04/15/2013 12:56 pm ET Updated Apr 15, 2013

Kim Jong Un Appears In Public For First Time In 2 Weeks To Celebrate Day Of The Sun

North Korean leader Kim Jong Un appeared in public for the first time in two weeks Monday morning in a ceremony to honor the 101st birthday of Kim Il Sung, his grandfather and the country's founder, according to South Korean news outlet Hankyoreh.

Kim Jong Un appeared at midnight with top military officials at the Kumsusan Palace Of The Sun in Pyongyang, where the bodies of his grandfather and his father, Kim Jong Il, are embalmed, the paper said.

The last time Kim Jong Un appeared in public was about two weeks earlier at an April 1 meeting of the Supreme People's Assembly. However, South Korean news agency Yonhap News points out that it's not unusual for Kim Jong Un to be out of the public eye for two weeks at a time. (It's happened before, Hankyoreh notes.)

Kim Jong Un's visit to the mausoleum came as the country prepared to celebrate Kim Il Sung's birthday in an annual holiday known as The Day of the Sun, which the Associated Press reports was proceeding peacefully, with few signs of the warmongering that has dominated international news lately.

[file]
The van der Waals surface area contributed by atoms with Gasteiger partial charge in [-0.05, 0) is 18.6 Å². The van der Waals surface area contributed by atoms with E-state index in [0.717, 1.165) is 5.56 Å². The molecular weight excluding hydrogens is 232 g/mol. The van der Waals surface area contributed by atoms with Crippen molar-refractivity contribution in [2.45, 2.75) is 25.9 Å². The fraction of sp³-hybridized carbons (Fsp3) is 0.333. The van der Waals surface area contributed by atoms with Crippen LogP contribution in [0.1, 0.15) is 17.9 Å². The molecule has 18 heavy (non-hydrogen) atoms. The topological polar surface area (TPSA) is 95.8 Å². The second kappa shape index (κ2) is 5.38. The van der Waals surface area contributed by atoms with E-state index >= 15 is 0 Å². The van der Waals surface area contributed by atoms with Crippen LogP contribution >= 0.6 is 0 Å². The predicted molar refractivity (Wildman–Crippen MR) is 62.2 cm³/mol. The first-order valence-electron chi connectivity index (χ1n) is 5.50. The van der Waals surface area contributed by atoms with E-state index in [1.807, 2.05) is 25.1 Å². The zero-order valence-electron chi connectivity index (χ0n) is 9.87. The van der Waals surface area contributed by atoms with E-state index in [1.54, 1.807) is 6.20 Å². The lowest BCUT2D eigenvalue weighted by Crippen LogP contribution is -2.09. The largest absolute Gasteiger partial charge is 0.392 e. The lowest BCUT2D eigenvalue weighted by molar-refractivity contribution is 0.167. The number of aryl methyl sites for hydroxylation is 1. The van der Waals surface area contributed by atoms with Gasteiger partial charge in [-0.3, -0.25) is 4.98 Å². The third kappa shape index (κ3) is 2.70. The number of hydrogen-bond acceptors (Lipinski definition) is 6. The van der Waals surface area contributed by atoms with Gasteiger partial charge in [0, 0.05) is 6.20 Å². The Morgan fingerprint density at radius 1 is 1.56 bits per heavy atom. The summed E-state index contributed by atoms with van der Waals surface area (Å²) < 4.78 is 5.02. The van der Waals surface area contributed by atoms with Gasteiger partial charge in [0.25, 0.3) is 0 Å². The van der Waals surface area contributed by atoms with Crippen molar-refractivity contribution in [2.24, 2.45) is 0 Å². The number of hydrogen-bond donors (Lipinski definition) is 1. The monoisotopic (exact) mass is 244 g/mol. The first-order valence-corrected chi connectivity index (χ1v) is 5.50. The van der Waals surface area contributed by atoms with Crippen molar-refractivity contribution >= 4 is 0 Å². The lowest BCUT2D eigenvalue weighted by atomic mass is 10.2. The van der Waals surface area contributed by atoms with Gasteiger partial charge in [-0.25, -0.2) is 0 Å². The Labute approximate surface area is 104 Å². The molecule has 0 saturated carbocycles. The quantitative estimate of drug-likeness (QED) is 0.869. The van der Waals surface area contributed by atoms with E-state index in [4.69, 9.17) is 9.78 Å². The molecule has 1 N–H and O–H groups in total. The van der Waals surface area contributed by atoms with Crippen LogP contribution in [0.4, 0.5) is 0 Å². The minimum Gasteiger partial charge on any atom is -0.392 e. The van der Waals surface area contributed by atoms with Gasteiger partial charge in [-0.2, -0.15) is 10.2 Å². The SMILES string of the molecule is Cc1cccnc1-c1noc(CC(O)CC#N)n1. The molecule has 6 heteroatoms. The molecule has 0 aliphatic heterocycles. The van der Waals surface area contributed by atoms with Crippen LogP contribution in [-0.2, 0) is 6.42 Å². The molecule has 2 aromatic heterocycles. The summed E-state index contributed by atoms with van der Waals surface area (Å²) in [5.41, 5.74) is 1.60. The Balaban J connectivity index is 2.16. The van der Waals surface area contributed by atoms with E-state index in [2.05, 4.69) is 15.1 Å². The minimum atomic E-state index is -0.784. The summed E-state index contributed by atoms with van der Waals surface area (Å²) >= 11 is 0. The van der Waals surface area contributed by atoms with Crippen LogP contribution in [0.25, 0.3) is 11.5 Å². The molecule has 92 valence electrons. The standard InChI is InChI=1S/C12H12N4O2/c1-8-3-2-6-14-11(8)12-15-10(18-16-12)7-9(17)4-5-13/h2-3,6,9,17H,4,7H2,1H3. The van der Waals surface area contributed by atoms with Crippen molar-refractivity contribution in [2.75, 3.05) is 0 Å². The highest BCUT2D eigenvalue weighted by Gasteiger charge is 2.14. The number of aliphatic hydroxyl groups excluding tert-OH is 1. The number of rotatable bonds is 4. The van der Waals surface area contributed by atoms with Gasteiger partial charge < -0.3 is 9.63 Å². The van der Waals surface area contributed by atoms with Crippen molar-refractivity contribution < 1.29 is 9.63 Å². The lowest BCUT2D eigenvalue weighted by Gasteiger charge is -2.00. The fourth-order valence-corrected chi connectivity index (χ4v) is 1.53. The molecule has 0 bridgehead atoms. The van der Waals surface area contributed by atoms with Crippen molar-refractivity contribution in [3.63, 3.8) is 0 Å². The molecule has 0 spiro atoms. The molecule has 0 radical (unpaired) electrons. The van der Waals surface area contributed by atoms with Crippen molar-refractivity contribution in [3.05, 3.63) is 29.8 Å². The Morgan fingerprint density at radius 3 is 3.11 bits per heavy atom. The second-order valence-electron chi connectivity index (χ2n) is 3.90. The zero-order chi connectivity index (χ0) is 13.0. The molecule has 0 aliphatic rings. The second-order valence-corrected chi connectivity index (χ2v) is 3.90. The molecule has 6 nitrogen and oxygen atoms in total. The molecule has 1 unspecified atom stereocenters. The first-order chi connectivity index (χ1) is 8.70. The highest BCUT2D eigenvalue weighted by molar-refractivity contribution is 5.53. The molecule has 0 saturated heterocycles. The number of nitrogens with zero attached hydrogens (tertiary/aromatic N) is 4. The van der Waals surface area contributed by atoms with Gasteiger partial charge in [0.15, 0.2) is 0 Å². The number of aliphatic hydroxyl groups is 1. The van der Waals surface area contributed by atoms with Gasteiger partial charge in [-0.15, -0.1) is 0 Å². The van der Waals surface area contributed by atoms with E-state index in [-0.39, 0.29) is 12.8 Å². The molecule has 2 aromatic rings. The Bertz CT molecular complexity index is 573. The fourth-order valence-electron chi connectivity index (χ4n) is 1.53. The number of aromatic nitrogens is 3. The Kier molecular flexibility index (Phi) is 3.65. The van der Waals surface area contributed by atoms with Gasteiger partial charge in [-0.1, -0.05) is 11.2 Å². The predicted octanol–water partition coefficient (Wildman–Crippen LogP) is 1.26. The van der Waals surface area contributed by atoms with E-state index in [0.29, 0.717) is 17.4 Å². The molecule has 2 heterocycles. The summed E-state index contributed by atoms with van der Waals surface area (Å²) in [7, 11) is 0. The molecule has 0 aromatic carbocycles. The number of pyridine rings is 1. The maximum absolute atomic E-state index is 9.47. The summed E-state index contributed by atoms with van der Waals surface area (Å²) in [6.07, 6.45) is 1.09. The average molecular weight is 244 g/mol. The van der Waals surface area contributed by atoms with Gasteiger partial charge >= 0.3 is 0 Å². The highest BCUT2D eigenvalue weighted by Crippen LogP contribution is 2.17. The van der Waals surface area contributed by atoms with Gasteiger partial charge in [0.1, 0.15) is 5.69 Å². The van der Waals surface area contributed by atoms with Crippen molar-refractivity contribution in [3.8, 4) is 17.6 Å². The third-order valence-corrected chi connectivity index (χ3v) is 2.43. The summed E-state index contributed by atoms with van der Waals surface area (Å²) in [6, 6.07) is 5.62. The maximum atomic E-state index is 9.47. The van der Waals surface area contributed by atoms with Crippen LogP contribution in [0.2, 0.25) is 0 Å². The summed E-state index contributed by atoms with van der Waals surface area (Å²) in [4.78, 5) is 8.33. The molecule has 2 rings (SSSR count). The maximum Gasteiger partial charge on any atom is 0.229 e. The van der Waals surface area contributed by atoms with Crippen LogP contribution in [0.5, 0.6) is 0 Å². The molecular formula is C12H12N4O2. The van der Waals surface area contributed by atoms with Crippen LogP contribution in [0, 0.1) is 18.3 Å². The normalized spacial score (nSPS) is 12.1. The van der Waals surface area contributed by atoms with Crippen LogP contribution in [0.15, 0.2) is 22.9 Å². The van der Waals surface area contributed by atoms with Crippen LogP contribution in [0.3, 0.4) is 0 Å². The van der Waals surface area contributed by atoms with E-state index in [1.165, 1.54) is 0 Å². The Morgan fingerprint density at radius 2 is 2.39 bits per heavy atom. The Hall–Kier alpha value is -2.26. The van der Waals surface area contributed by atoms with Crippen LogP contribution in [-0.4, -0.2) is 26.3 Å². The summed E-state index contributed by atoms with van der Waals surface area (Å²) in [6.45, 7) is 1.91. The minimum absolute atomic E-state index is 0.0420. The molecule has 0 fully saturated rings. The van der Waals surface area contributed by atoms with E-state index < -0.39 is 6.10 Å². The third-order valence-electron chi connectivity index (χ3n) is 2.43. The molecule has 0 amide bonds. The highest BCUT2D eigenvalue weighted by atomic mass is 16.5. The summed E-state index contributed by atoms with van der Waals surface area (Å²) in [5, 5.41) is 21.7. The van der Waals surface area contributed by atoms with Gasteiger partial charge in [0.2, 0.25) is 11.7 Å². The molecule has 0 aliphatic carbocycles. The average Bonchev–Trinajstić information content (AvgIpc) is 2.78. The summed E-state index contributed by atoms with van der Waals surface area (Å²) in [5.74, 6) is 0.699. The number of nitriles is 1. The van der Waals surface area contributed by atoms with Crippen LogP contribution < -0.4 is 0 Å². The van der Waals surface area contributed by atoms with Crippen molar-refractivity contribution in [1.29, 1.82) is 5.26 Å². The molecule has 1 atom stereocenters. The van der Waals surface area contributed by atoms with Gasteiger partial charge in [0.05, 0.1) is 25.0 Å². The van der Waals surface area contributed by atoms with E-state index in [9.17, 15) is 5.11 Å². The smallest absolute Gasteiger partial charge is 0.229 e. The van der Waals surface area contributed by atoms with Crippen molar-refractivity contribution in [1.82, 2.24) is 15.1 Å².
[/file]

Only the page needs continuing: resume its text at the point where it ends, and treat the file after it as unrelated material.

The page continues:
Last year North Korea held a massive military parade during the holiday, but there was no such parade Monday, Yonhap reported, citing South Korean military officials.

With tensions high, everything North Korea's Supreme Leader does is scrutinized for signs the communist nation might launch a missile at another country, as it has threatened to do.

United States Secretary of State John Kerry is nearing the end of a 10-day trip to Japan, South Korea and China where he addressed the North Korean threats extensively. In Tokyo on Monday, Kerry told reporters that the U.S. would be open to talks with North Korea if Pyongyang honored past agreements, such as reducing its nuclear program, according to multiple reports.

But recently North Korea has expressed unwillingness to talk, calling South Korea's invitation to dialogue a "crafty trick," according to the BBC. South Korea, meanwhile, said Monday that it considered North Korea able to launch a missile "at any time," Yonhap reported.


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